Sugar beets revolutionized Agriculture on the Central Coast.
Between 1874 and 1880, the California Beet Sugar Company operated a beet sugar mill in Soquel, which required hundreds of acres of beets to be grown from west of Watsonville to the Pajaro Valley.
Two lasting legacies resulted from this venture that changed the face of agriculture in the Monterey Bay area. First was the use of future’s contracts: growers were guaranteed a price for their sugar beets for the first time. Second was the use of subcontracted, inexpensive Chinese labor to farm the beets: this model of using immigrants to perform for cheap hand-labor established a model that persists to today.
IN XXXX, the California Beet Sugar Company had been moved (why?) 100% of its operation from Soquel to Watsonville, and became the largest beet sugar factory in the U.S.
From XXXX date, sugar beet production, as well as other crops, started shifting east and southward to Castroville and on to the Salinas Valley.
According to Burton Anderson, the first sugar beets in the Salinas Valley were introduced by John Kieland, who grew beets in Castroville for the Western Sugar Beet Company.
James Bardin, a settler in the Blanco area, pioneered sugar beets in the Salinas Valley.
Claus Spreckels, the German “Sugar King” had made a fortune in the sugar cane business in Hawai. He opened a sugar refinery in Watsonville? in 1888 called the Western Beet Sugar Company. The beet supply in the Watsonville area was inadeqate for the Watsonville Plant; and therefore, he decided to expand into the Salinas Valley. He bought land next to the Salinas River to build the world’s largest beet refinery and a the company town of Sprecketls. He had originally built a narrow gauge railroad, the Pajaro Valey Railroad, to service the Watsonville refinery and this was expanded from Moro Cojo and Moss Landing wharf to Spreckels. It included periodically placed beet loading dump stations along the rail line. Eventually, the line included a branch line to casrry passengers to and from Spreckels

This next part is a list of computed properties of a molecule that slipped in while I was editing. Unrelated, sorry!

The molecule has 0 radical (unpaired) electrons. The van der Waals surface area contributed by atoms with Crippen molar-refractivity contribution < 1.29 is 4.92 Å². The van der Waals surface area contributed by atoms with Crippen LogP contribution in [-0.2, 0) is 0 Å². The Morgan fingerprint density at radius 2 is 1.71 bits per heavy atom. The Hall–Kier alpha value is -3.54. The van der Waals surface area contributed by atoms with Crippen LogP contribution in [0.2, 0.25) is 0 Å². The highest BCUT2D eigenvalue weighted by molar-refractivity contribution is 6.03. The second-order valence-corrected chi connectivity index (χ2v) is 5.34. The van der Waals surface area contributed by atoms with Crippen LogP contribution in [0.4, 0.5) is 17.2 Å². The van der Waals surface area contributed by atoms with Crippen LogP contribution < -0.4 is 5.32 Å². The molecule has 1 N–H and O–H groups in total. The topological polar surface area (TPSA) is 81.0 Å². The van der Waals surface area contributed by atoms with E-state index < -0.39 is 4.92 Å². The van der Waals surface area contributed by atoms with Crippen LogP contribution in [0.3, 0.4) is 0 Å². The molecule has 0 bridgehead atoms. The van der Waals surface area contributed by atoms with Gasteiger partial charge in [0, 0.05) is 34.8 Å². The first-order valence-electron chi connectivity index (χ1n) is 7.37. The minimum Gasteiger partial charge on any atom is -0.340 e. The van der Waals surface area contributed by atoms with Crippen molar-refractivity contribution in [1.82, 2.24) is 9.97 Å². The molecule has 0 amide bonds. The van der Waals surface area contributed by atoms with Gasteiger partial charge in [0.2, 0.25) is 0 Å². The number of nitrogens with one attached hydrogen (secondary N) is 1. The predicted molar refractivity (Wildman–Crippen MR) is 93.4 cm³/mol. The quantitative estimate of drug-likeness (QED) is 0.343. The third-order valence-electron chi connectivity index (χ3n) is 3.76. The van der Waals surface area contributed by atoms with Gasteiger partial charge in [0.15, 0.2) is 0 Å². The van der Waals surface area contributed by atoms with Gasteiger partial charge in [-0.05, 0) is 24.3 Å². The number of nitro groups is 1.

Books and References
Anderson, Burton. The Salinas Valley, A History of America’s Salad Bowl. A Monterey County Historical Society Publication. 2000.
Lydon, Sandy. Chinese Gold.